Miranda Prorsus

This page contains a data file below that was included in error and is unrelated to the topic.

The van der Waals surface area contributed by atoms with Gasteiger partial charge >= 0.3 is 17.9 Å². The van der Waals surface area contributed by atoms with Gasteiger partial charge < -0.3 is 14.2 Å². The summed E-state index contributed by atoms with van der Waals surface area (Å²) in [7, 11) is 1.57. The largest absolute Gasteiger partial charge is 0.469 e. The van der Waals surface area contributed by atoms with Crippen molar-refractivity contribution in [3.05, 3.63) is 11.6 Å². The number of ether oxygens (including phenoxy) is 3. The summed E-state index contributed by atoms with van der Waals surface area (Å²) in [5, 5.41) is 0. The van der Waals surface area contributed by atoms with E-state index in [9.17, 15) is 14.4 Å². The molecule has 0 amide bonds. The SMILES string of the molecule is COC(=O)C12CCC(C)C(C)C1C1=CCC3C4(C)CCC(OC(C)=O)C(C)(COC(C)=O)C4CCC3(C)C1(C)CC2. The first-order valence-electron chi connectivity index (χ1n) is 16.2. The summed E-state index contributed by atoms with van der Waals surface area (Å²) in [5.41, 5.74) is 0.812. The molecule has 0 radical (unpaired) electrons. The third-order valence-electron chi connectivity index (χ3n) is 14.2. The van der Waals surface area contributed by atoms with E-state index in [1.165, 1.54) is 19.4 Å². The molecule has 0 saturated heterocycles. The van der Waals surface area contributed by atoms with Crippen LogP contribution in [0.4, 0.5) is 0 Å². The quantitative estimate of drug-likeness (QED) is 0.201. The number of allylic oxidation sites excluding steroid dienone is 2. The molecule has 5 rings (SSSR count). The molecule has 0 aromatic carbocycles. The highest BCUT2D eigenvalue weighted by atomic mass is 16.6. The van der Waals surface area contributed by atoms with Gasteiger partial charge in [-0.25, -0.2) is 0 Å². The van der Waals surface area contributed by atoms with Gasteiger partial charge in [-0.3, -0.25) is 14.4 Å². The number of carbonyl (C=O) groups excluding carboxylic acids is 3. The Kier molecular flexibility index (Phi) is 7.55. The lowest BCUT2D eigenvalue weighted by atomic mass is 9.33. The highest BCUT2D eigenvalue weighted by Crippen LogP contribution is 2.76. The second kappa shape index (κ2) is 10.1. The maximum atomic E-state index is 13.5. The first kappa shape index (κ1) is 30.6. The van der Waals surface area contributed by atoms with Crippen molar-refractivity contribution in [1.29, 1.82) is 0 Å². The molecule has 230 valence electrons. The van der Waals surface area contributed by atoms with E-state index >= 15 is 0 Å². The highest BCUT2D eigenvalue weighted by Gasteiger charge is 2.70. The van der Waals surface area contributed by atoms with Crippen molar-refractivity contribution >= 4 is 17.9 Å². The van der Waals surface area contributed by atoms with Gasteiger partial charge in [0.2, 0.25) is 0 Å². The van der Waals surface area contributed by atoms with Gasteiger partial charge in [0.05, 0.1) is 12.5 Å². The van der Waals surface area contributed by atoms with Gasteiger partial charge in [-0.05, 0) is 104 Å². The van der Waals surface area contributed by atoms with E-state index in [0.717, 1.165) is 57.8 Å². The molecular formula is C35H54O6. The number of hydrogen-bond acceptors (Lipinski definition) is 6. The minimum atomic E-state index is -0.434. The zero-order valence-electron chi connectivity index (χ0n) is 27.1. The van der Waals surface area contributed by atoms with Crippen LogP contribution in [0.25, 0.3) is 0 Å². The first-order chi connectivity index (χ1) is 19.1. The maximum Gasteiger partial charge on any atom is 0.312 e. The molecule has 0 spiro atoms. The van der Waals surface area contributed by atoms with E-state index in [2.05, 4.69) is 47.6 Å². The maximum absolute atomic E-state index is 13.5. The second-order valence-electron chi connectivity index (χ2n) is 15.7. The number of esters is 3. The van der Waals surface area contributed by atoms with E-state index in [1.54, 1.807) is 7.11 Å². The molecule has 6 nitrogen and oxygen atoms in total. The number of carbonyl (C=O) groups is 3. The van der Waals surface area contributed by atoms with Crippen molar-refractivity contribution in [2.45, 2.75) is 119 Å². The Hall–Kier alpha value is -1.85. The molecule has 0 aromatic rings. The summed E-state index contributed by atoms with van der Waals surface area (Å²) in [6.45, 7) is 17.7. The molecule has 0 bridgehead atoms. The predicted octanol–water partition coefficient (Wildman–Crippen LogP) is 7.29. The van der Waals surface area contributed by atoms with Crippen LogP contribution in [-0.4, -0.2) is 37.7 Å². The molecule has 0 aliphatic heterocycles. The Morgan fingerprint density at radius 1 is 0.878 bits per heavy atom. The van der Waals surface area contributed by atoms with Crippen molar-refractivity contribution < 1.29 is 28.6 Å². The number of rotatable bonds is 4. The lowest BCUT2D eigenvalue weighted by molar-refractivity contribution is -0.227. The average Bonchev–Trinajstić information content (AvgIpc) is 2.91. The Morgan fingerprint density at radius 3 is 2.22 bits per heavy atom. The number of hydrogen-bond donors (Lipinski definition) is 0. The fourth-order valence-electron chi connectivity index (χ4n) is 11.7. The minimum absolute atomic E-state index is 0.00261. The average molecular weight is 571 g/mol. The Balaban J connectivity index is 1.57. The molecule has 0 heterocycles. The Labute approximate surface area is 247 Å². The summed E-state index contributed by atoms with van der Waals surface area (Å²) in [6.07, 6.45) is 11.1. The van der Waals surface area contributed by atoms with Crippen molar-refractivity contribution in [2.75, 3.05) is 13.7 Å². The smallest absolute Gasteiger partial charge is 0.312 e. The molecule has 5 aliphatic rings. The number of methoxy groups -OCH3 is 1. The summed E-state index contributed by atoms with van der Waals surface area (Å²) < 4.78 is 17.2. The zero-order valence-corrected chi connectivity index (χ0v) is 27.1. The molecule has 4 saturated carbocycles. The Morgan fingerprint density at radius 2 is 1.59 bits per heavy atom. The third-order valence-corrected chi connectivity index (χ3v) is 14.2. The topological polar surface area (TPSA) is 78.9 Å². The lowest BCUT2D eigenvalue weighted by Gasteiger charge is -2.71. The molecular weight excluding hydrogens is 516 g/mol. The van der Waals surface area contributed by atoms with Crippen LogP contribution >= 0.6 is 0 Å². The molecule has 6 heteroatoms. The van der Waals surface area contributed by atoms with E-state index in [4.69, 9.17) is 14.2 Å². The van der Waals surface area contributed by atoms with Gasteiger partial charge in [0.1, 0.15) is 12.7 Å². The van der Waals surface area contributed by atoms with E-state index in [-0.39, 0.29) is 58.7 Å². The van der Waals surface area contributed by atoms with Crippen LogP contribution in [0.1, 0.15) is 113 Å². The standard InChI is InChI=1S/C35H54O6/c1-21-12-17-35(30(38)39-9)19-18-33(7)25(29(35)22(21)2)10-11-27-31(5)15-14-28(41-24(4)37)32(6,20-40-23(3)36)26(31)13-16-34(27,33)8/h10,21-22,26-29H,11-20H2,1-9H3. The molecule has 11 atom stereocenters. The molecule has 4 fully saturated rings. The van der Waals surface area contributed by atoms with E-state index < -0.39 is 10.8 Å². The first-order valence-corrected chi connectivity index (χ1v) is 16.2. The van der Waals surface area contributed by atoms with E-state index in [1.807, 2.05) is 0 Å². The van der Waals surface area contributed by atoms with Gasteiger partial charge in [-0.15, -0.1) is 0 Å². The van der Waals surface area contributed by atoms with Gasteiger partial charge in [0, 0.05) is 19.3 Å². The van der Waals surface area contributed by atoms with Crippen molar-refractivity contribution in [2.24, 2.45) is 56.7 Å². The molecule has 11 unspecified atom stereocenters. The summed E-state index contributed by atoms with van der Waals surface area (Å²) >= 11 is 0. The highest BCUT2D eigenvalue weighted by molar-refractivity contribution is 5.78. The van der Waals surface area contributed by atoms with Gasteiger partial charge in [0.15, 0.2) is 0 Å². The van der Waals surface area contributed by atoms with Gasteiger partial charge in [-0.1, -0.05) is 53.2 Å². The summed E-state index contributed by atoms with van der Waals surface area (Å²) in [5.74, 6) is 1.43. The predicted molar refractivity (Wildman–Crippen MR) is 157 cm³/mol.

Miranda Prorsus Encyclical of Pope Pius XII on the Communications Field: Motion Pictures, Radio, Television September 8, 1957 To the Venerable Brethren, the Patriarchs, Primates, Archbishops, Bishops, and other Local Ordinaries in Peace and Communion with the Apostolic See. Venerable Brethren, Greetings and Apostolic Benediction. Our generation takes great pride in the remarkable products of its technology, but even though these advances are the result of human talent and toil, they are still gifts of God, our Creator, from Whom all good works proceed, for He has not only brought forth creatures; He also sustains and fosters what He has brought forth.(1) 2. Some of these discoveries increase man's strength and capacities; still others affect his intellectual life and reach the masses of the people either directly or through the agency of sound and pictures. These very easily transmit news, ideas, or instructions to those whose minds they nourish during moments of rest or relaxation. Among advances of this last type, the most notable in our era have been in the fields of motion pictures, radio, and television. 3. The Church welcomed these technological advances as soon as they came into use, but in her maternal concern and watchfulness she was also disposed to guard her children from every danger as they entered upon this age of progress. 4. This vigilant care derives from the mission which the Church received from the Divine Redeemer, for these new means of communication clearly have a great influence on the way individuals and human society as a whole think and act. 5. But there is another reason why the Church regards this sort of matter as her particular concern: she has a far greater right than anyone else to announce the news to men. We refer to the tidings of eternal salvation; tidings of inestimable wealth and power; those tidings which men of every age and race must accept and embrace, as the Apostle to the Gentiles said: Yes, to me, the very least of all saints, there was given this grace, to announce among the Gentiles the good tidings of the unfathomable riches of Christ, and to enlighten all men as to what is the dispensation of the mystery which has been hidden from eternity in God, who created all things.(2) 6. It is not strange then that those who hold the Church's highest authority have concerned themselves with this serious subject in order that they might provide for the eternal salvation of those who were redeemed not with perishable things, with silver or gold. . ., but with the precious blood of Christ, as of a lamb without blemish.(3) They have examined carefully all the problems which motion pictures, radio, and television raise for Christians today. 7. More than twenty years ago Our Predecessor of happy memory, Pius XI, used the remarkable invention of Marconi to send the first radio broadcast to all nations and to every creature.(4) 8. A few years later Our Predecessor sent that great Encyclical Epistle which opens with the words Vigilanti cura(5) to Our Venerable Brethren, the Archbishops and Bishops of the United States of America. In that Encyclical he laid down wise regulations regarding motion-picture shows and, among other statements pertinent to present problems, said: It is urgently necessary that all progress made, by God's favor, in human learning and technology actually contribute to God's glory, the salvation of souls, and the spread of the Kingdom of Jesus Christ, in such wise that we may all, as the Church bids us pray, 'so pass through the things of time that we may not lose those things that are eternal.(6) 9. We Ourselves, throughout Our Supreme Pontificate, have often, as opportunities arose, discussed this subject and given appropriate instructions not only to the Bishops but also to various organizations within Catholic Action and to Christian educators. It has also been Our pleasure to receive in audience those professionally engaged in motion pictures, radio, and television. After expressing to them Our wonder at the marvelous progress made by specialists in these fields, We have pointed out the duties incumbent upon each of them, the high praise they already deserve, the pitfalls into which they can easily fall, and the high ideals which should enlighten their minds and direct their wills. 10. We have also, as you know, established a special commission in the Roman Curia(7) and entrusted it with the careful consideration of the various problems arising from motion pictures, radio, and television which relate to Christian faith and morals. Bishops and other interested parties may obtain suitable directives from this commission. 11. We often use these wonderful modern means by which We can unite the world-wide-flock with its Supreme Pastor. Our words fly surely and safely over land and sea, and even over the turbulent tides of human souls, to move the hearts of men and exercise a saving influence on them, as is demanded by this supreme apostolate which has been entrusted to Us, and which has today grown to immense proportions.(8) 12. We are deeply comforted by the knowledge that Our exhortations on this subject, and those of Our Predecessor, Pius XI, have had great influence in making motion pictures, radio, and television tend to summon men to pursue their spiritual perfection, and thus to promote God's glory. 13. For, with your zealous and watchful attention, Venerable Brethren, projects have been conceived and undertaken which have not only promoted this form of the apostolate in individual dioceses and countries, but have even spread it, through united effort and under a single program, to all mankind. 14. Many men, both Catholic and non-Catholic, from government, business, and the professions, have taken an interest in these forms of entertainment and demonstrated their integrity in this serious matter by the efforts they have made, with great personal labor and expense, to avert occasions of evil, make sacrosanct the commandments of God, and place the dignity of the human person in safety. 15. But, unfortunately, We must repeat the words of the Apostle to the Gentiles: All do not obey the gospel.(9) For in this matter many neither understand nor acknowledge the teaching authority of the Church; they may even oppose it with all their resources. Others, as you know, are so gripped by an unrestrained craving for profit, or so blinded by errors, that they do not put the dignity and the liberty of human nature on the same plane. And, finally, there are those who adhere to incorrect philosophies of art. 16. However much their conduct fills Our heart with sorrow, yet how can We fail in Our duty and turn from the straight road and still be sure that those words will be applied to us that His enemies addressed to the Divine Redeemer: We know that thou art truthful and that thou teachest the way of God in truth, and that thou carest naught for any man.(10) 17. The remarkable progress made by modern technology in the fields of motion pictures, radio, and television have given rise to great benefits, and to just as great dangers. For these new means of communication are within the reach of almost everyone, and thus exercise a powerful influence over men's minds. They can enlighten, ennoble, and adorn men's minds, but they can also disfigure them with dark shadows, disgrace them with perversity, and expose them to unrestrained passions, according as the shows they offer present our senses with objects that are proper or improper.(11) 18. During the past century the technological progress made by industry has often had this result, that the machines which were intended to serve man have actually reduced him to serfdom, to his great loss. And so today the mounting technological advances in communicating pictures, sounds, and ideas must be subjected to the sweet yoke of the law of Christ(12) if they are not to become a source of countless evils which will be all the more serious in that they will enslave not only the powers of nature but also those of the soul. In this event, man's inventions would be stripped of that beneficent usefulness which, in God's provident design, is their primary purpose.(13) 19. And so, as We ponder this serious matter with a fatherly concern that grows deeper from day to day, and reflect upon the good results that the Encyclical Vigilanti cura has produced in the field of motion pictures during the past twenty years, We have resolved, in response to the entreaties of bishops and laymen engaged in these fields, to set down norms and instructions pertaining also to radio and television. 20. We have, therefore, addressed Our earnest prayers to God, and sought the assistance of His Virgin Mother, and now address you, Venerable Brethren, whose wise pastoral concern is well known to Us, in order that Christian teachings on this subject might be clarified, and appropriate measures proposed and undertaken. With all the means at Our command, then, We wish to exhort you to guard the flock entrusted to you from every error and danger which the use of these media can raise against the conduct of Christian life to its serious detriment. 21. Before treating specific problems concerning motion pictures, radio and television (for We realize that in artistic, technical, and economic matters each has its own peculiar problems which require solution if it is to improve intellectual and spiritual life), We think it best to outline briefly principles pertaining to the widest possible enjoyment of these benefits meant for the whole human community and for individual citizens. 22. Since God is the Supreme Good, He continually bestows His gifts upon men, the objects of His special love and care. Some of these gifts look to the spirit; others to the conduct of earthly life. These latter gifts are clearly subject to the former, in much the same way that the body should be subject to the soul with which, before He communicates Himself by the beatific vision, God is joined by that faith and love which is poured forth in our hearts by the Holy Spirit who has been given to us.(14) 23. Furthermore, since God desires to see the image of His own perfection reflected in man,(15) He has chosen him to partake in His divine generosity, and associated him in His works as a bearer of the good tidings, that he might be a liberal dispenser of them to the rest of his brethren and to the entire human community. For from earliest times man has been wont, by his very nature, to communicate his spiritual goods by symbols which he wrests from bodily things and which he attempts constantly to reduce to a more perfect form. From the art and letters of antiquity down to the technology of our day all the means by which men are united with one another have tended to this high end, that in this task men might in some way be ministers of God. 24. That this purpose of Divine Providence might be more surely and efficaciously realized among men, by Our Apostolic Authority(16) We constituted Saint Gabriel, the Archangel who brought the longed for news of the Redemption to the human race, . . . heavenly patron before God of those means whereby men are able by means of electricity to transmit words to others who are at a distance: to converse with them from afar, to send information over the air waves, or to view objects and events through images brought directly before their eyes.(17) In choosing this heavenly patron it was Our intention that all who use these beneficial instruments, by which the inestimable treasures of God may be spread among men like the good seed which bears fruit of truth and goodness, might have their attention focused on the nobility of the work entrusted to them. 25. As we consider the high purposes for which these noble means of communication are meant, this question presents itself: Why is it that they occasionally become the instruments of evil, or the paths which lead to it? How then does it have weeds?l(8) 26. Of course, nothing evil, since it is opposed to sound moral principles, can come from God, Who is perfect and absolute Good, or from those means of communication which are His precious gifts, but only from the fact that men, endowed with free will, can abuse these gifts by committing and spreading evil and by allying themselves with the prince of darkness, the enemy of God: An enemy has done this.(19) 27. True human liberty, then, requires that we utilize and share with others all those resources which can contribute to virtue and to the perfection of our nature. 28. But the Church, since she teaches the doctrine of salvation and has all that is needed for the attainment of holiness, has an inviolable right to communicate that which has been entrusted to he